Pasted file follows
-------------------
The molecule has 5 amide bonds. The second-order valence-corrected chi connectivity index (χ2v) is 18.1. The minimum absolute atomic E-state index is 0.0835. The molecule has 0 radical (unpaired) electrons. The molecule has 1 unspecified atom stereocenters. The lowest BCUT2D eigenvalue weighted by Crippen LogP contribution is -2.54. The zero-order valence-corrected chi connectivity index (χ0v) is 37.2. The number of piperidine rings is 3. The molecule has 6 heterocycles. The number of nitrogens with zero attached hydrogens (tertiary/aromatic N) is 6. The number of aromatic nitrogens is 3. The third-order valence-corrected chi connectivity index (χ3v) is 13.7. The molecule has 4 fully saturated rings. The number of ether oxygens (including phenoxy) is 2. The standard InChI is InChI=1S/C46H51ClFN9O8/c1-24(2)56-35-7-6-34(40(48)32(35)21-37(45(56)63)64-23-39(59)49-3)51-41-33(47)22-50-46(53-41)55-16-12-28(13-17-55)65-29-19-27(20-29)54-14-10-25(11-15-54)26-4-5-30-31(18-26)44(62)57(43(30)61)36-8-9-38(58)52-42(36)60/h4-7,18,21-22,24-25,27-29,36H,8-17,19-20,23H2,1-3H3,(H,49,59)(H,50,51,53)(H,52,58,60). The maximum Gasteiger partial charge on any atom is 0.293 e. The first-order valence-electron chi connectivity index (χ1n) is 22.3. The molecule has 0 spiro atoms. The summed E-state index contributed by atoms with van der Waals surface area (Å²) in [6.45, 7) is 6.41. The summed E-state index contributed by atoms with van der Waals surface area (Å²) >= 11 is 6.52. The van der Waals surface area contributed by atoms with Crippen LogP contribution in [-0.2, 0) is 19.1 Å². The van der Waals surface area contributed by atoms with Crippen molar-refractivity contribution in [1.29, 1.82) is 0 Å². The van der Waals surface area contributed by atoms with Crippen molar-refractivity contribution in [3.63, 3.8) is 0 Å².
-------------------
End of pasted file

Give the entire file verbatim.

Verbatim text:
The molecule has 5 amide bonds. The second-order valence-corrected chi connectivity index (χ2v) is 18.1. The minimum absolute atomic E-state index is 0.0835. The molecule has 0 radical (unpaired) electrons. The molecule has 1 unspecified atom stereocenters. The lowest BCUT2D eigenvalue weighted by Crippen LogP contribution is -2.54. The zero-order valence-corrected chi connectivity index (χ0v) is 37.2. The number of piperidine rings is 3. The molecule has 6 heterocycles. The number of nitrogens with zero attached hydrogens (tertiary/aromatic N) is 6. The number of aromatic nitrogens is 3. The third-order valence-corrected chi connectivity index (χ3v) is 13.7. The molecule has 4 fully saturated rings. The number of ether oxygens (including phenoxy) is 2. The standard InChI is InChI=1S/C46H51ClFN9O8/c1-24(2)56-35-7-6-34(40(48)32(35)21-37(45(56)63)64-23-39(59)49-3)51-41-33(47)22-50-46(53-41)55-16-12-28(13-17-55)65-29-19-27(20-29)54-14-10-25(11-15-54)26-4-5-30-31(18-26)44(62)57(43(30)61)36-8-9-38(58)52-42(36)60/h4-7,18,21-22,24-25,27-29,36H,8-17,19-20,23H2,1-3H3,(H,49,59)(H,50,51,53)(H,52,58,60). The maximum Gasteiger partial charge on any atom is 0.293 e. The first-order valence-electron chi connectivity index (χ1n) is 22.3. The molecule has 0 spiro atoms. The summed E-state index contributed by atoms with van der Waals surface area (Å²) in [6.45, 7) is 6.41. The summed E-state index contributed by atoms with van der Waals surface area (Å²) >= 11 is 6.52. The van der Waals surface area contributed by atoms with Crippen LogP contribution in [-0.2, 0) is 19.1 Å². The van der Waals surface area contributed by atoms with Crippen molar-refractivity contribution in [1.29, 1.82) is 0 Å². The van der Waals surface area contributed by atoms with Crippen molar-refractivity contribution in [3.63, 3.8) is 0 Å².